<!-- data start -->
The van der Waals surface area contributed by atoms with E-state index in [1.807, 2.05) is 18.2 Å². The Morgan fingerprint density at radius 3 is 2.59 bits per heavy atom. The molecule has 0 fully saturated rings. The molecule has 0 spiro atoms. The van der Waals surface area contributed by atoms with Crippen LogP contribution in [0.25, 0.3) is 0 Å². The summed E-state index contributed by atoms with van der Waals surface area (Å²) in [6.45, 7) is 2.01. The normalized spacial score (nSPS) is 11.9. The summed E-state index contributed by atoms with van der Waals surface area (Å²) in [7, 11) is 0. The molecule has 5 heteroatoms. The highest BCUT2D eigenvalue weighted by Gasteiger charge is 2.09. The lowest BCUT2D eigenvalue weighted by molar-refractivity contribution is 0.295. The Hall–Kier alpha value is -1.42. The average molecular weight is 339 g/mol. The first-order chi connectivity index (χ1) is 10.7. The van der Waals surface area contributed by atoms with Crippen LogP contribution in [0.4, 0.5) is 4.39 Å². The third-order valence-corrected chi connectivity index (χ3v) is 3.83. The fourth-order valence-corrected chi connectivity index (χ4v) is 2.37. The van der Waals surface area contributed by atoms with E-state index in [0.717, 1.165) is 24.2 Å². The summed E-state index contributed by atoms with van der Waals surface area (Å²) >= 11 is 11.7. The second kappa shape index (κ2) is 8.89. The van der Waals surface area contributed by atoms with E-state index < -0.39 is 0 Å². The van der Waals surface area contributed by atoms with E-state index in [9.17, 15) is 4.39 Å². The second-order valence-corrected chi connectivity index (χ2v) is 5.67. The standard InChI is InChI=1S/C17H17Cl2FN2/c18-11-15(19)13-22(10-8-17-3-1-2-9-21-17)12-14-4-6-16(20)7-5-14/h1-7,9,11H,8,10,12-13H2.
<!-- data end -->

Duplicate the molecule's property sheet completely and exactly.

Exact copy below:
The van der Waals surface area contributed by atoms with E-state index in [1.807, 2.05) is 18.2 Å². The Morgan fingerprint density at radius 3 is 2.59 bits per heavy atom. The molecule has 0 fully saturated rings. The molecule has 0 spiro atoms. The van der Waals surface area contributed by atoms with Crippen LogP contribution in [0.25, 0.3) is 0 Å². The summed E-state index contributed by atoms with van der Waals surface area (Å²) in [6.45, 7) is 2.01. The normalized spacial score (nSPS) is 11.9. The summed E-state index contributed by atoms with van der Waals surface area (Å²) in [7, 11) is 0. The molecule has 5 heteroatoms. The highest BCUT2D eigenvalue weighted by Gasteiger charge is 2.09. The lowest BCUT2D eigenvalue weighted by molar-refractivity contribution is 0.295. The Hall–Kier alpha value is -1.42. The average molecular weight is 339 g/mol. The first-order chi connectivity index (χ1) is 10.7. The van der Waals surface area contributed by atoms with Crippen LogP contribution in [0.4, 0.5) is 4.39 Å². The third-order valence-corrected chi connectivity index (χ3v) is 3.83. The fourth-order valence-corrected chi connectivity index (χ4v) is 2.37. The van der Waals surface area contributed by atoms with E-state index in [0.717, 1.165) is 24.2 Å². The summed E-state index contributed by atoms with van der Waals surface area (Å²) >= 11 is 11.7. The second kappa shape index (κ2) is 8.89. The van der Waals surface area contributed by atoms with E-state index < -0.39 is 0 Å². The van der Waals surface area contributed by atoms with E-state index in [9.17, 15) is 4.39 Å². The second-order valence-corrected chi connectivity index (χ2v) is 5.67. The standard InChI is InChI=1S/C17H17Cl2FN2/c18-11-15(19)13-22(10-8-17-3-1-2-9-21-17)12-14-4-6-16(20)7-5-14/h1-7,9,11H,8,10,12-13H2.